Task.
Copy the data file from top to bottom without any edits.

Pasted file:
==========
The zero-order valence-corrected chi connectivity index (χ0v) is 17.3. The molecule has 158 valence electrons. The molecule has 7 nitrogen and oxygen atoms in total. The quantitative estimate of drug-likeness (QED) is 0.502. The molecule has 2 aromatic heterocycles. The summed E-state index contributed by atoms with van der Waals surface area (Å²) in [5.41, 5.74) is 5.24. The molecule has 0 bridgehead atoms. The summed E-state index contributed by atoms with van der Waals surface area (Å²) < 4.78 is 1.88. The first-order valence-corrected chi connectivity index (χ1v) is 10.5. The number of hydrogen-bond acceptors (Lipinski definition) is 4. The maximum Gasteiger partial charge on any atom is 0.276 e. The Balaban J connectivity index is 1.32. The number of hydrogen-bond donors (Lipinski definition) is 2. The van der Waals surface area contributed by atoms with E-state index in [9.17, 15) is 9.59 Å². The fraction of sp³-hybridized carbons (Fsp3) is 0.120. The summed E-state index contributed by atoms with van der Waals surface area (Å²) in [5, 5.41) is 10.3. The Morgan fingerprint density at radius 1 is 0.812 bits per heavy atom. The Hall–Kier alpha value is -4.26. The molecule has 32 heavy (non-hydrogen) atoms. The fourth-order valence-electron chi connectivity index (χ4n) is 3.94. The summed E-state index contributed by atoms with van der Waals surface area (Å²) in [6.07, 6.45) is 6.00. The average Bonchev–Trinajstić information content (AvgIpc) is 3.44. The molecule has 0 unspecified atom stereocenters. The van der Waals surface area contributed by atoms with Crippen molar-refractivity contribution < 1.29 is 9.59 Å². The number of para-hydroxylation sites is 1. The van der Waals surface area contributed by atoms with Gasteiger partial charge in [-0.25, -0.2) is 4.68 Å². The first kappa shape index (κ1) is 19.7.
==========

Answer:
The zero-order valence-corrected chi connectivity index (χ0v) is 17.3. The molecule has 158 valence electrons. The molecule has 7 nitrogen and oxygen atoms in total. The quantitative estimate of drug-likeness (QED) is 0.502. The molecule has 2 aromatic heterocycles. The summed E-state index contributed by atoms with van der Waals surface area (Å²) in [5.41, 5.74) is 5.24. The molecule has 0 bridgehead atoms. The summed E-state index contributed by atoms with van der Waals surface area (Å²) < 4.78 is 1.88. The first-order valence-corrected chi connectivity index (χ1v) is 10.5. The number of hydrogen-bond acceptors (Lipinski definition) is 4. The maximum Gasteiger partial charge on any atom is 0.276 e. The Balaban J connectivity index is 1.32. The number of hydrogen-bond donors (Lipinski definition) is 2. The van der Waals surface area contributed by atoms with E-state index in [9.17, 15) is 9.59 Å². The fraction of sp³-hybridized carbons (Fsp3) is 0.120. The summed E-state index contributed by atoms with van der Waals surface area (Å²) in [5, 5.41) is 10.3. The Morgan fingerprint density at radius 1 is 0.812 bits per heavy atom. The Hall–Kier alpha value is -4.26. The molecule has 32 heavy (non-hydrogen) atoms. The fourth-order valence-electron chi connectivity index (χ4n) is 3.94. The summed E-state index contributed by atoms with van der Waals surface area (Å²) in [6.07, 6.45) is 6.00. The average Bonchev–Trinajstić information content (AvgIpc) is 3.44. The molecule has 0 unspecified atom stereocenters. The van der Waals surface area contributed by atoms with Crippen molar-refractivity contribution < 1.29 is 9.59 Å². The number of para-hydroxylation sites is 1. The van der Waals surface area contributed by atoms with Gasteiger partial charge in [-0.25, -0.2) is 4.68 Å². The first kappa shape index (κ1) is 19.7.